Economy

Britain imports down by Sh2bn as Kenya looks East

port

Cargo at Mombasa Port. Britain is losing out to China, India and Japan whose share of business with Kenya has been on the rise. PHOTO | FILE

Kenya’s imports from Britain dropped for the first time in seven years, underlying the falling clout of the former colonial master that started with Kibaki’s presidency in 2003.

Data from the Kenya National Bureau of Statistics shows goods worth Sh47 billion were imported from Britain, down from Sh49 billion in 2013.

The drop saw UK slip two positions in the rank of Kenya’s top sellers, behind Germany and Saudi Arabia in terms of doing business with East Africa’s largest economy.

“I wouldn’t put it down to politics. The two countries are still in good relationship but there is increased global competition,” said Dr Moses Ikiara the chief executive of Kenya Investment Authority.

Britain is losing out to China, India, and Japan whose share of business with Kenya has been on the rise.

These countries target Kenya with clothing, vehicles, electronics, pharmaceutical goods—which also top UK dealings with East Africa.

India and China have grown the trade with Africa nations helped by their low cost manufacturing sectors and increased diplomatic dealings that have seen the two countries secure multi-billion shilling deals, especially in the public sector.

India remained the top seller of goods to Kenya with imports worth Sh264 billion last year with China coming a close second with business valued at Sh248 billion.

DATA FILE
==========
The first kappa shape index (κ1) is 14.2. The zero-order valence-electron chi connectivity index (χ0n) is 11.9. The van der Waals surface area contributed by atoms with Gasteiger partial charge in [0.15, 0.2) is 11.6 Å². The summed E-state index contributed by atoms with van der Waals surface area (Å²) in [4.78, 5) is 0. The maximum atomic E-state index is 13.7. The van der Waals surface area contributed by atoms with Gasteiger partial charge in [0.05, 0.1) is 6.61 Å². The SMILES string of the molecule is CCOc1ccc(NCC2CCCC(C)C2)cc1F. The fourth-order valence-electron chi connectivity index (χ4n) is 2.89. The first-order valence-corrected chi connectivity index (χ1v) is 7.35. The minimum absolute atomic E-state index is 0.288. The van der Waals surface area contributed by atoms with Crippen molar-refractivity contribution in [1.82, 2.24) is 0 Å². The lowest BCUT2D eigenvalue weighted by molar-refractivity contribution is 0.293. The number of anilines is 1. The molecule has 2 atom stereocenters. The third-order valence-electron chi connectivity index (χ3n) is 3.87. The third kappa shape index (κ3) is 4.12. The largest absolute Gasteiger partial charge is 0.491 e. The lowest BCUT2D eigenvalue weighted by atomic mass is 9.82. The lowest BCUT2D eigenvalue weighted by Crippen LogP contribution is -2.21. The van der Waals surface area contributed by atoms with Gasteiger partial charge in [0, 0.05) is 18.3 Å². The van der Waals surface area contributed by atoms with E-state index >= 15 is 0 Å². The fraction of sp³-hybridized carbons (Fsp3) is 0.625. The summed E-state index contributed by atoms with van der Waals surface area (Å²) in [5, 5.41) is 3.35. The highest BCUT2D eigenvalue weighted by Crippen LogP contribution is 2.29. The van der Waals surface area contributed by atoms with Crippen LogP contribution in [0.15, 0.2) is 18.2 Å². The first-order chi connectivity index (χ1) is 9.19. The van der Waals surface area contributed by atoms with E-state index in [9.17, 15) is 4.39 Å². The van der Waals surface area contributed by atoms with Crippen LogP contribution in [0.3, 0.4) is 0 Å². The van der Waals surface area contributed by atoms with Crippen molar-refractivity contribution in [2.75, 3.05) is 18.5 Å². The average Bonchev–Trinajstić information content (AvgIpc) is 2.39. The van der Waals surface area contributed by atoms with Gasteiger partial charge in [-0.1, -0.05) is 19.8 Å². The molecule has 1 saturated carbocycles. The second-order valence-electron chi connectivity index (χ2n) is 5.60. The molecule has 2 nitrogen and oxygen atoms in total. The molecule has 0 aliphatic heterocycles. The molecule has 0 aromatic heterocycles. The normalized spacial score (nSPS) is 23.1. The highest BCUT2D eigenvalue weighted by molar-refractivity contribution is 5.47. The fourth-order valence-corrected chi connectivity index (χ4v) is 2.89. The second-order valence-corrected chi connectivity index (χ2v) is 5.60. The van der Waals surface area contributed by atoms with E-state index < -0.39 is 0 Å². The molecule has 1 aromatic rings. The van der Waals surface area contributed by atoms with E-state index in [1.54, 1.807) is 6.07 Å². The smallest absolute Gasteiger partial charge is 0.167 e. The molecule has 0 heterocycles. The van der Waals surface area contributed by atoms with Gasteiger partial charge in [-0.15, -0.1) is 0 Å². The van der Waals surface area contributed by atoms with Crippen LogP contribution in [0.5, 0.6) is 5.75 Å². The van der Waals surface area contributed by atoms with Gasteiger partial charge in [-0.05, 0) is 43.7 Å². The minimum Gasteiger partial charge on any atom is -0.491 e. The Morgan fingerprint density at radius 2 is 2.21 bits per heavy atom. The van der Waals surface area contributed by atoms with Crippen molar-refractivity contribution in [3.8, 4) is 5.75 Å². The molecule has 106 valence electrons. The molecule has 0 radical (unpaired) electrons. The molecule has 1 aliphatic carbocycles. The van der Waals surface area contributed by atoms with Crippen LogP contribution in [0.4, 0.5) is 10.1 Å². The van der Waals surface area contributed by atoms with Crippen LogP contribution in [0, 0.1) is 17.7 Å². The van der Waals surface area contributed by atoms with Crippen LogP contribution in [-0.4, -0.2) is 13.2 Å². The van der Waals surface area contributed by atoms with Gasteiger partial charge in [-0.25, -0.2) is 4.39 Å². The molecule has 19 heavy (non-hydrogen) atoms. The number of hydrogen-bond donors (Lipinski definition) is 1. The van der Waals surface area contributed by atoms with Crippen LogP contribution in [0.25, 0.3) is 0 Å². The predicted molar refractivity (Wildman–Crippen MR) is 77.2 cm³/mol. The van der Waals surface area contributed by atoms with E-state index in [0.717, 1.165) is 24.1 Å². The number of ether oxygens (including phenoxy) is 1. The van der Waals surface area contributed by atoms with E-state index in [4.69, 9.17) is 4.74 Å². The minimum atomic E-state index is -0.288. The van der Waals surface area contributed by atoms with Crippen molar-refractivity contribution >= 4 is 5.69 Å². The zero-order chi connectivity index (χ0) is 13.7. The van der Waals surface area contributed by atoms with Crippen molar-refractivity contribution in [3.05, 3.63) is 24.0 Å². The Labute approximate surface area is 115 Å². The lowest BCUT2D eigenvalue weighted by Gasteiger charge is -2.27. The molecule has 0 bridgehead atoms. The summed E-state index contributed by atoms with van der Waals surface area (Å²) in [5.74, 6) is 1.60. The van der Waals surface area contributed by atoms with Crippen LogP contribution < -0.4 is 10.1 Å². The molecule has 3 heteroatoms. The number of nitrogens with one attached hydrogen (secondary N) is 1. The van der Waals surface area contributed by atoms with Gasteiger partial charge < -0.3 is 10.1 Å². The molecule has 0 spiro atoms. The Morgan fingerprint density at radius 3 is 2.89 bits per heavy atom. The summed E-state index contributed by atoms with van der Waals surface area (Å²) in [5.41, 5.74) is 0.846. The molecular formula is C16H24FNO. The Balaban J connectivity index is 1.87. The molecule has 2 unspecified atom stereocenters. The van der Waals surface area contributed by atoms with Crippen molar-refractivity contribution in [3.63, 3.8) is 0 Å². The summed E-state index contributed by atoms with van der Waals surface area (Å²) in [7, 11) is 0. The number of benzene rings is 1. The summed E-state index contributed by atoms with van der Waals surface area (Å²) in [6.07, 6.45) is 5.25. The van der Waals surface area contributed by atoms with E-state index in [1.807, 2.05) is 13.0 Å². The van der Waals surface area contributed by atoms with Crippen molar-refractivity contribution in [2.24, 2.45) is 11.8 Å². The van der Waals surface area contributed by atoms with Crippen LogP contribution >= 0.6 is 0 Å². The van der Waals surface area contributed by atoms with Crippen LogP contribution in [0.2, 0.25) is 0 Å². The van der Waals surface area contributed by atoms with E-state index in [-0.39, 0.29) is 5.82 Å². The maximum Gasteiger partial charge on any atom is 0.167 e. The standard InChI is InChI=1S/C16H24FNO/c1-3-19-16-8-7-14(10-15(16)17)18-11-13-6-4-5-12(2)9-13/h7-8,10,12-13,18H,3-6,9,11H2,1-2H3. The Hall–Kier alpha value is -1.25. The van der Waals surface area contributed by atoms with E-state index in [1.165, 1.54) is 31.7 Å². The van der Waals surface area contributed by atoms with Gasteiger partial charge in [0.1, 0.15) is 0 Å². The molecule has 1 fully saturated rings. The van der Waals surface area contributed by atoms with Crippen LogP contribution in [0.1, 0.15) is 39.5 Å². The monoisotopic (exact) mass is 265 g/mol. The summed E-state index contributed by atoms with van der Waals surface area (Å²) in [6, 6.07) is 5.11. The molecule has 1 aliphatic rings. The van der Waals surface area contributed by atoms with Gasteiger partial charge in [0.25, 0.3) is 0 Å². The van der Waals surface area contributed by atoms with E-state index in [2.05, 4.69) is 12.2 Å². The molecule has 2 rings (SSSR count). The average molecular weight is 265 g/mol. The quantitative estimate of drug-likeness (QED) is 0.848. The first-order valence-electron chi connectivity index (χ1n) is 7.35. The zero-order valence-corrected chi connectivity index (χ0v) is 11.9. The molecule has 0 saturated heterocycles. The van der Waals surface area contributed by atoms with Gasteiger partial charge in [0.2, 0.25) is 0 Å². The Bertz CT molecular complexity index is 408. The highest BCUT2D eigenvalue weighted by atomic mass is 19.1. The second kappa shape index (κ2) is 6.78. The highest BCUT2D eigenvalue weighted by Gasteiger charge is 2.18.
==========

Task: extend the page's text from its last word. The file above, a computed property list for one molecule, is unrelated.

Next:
READ: India beats China to top trading spot with Kenya

Germany overtook the UK to become Europe’s largest exporter to Kenya with goods worth Sh47.4 billion.

The US, whose trade with Kenya was also waning, has reviewed its strategy and targets Kenya with high-end technology deals with private companies.

Last year imports from the US more than tripled to Sh168 billion driven by importation of plane engines by Kenya Airways, locomotives by Rift Valley Railways and medical equipment.

Relationship between Nairobi and London came under focus following threats by the former colonial master to cut ties with Kenya should then ICC indictee, Uhuru Kenyatta, be appointed president in the 2013 Elections.

President Kenyatta is yet to visit London on official engagement between Kenya and the UK.

His visit to the UK in 2013 was to attend a conference on Somalia and last year he went to cheer on his wife who was participating in the London Marathon.

The UK parliament had in 2013 urged the government to deepen its relationship with Kenya despite the election of President Kenyatta terming the country as a crucial business partner. The country’s department in charge of foreign aid promised to increase its contributions to Kenya.

President Kenyatta is currently in Japan on a trade mission. He visited China in August, 2013 which was reciprocated with a visit by Chinese Premier nine months later.

The cooling of business relations with the UK started during President Kibaki’s tenure with the country looking East, mainly China, for better deals and unconditional aid.

The policy has seen Britain lose out on lucrative deals with the government such as supply of police and government vehicles.

Toyota Land Cruisers took the place of the British Land Rovers. Other contracts that Britain has lost include military merchandise now mainly sourced from China.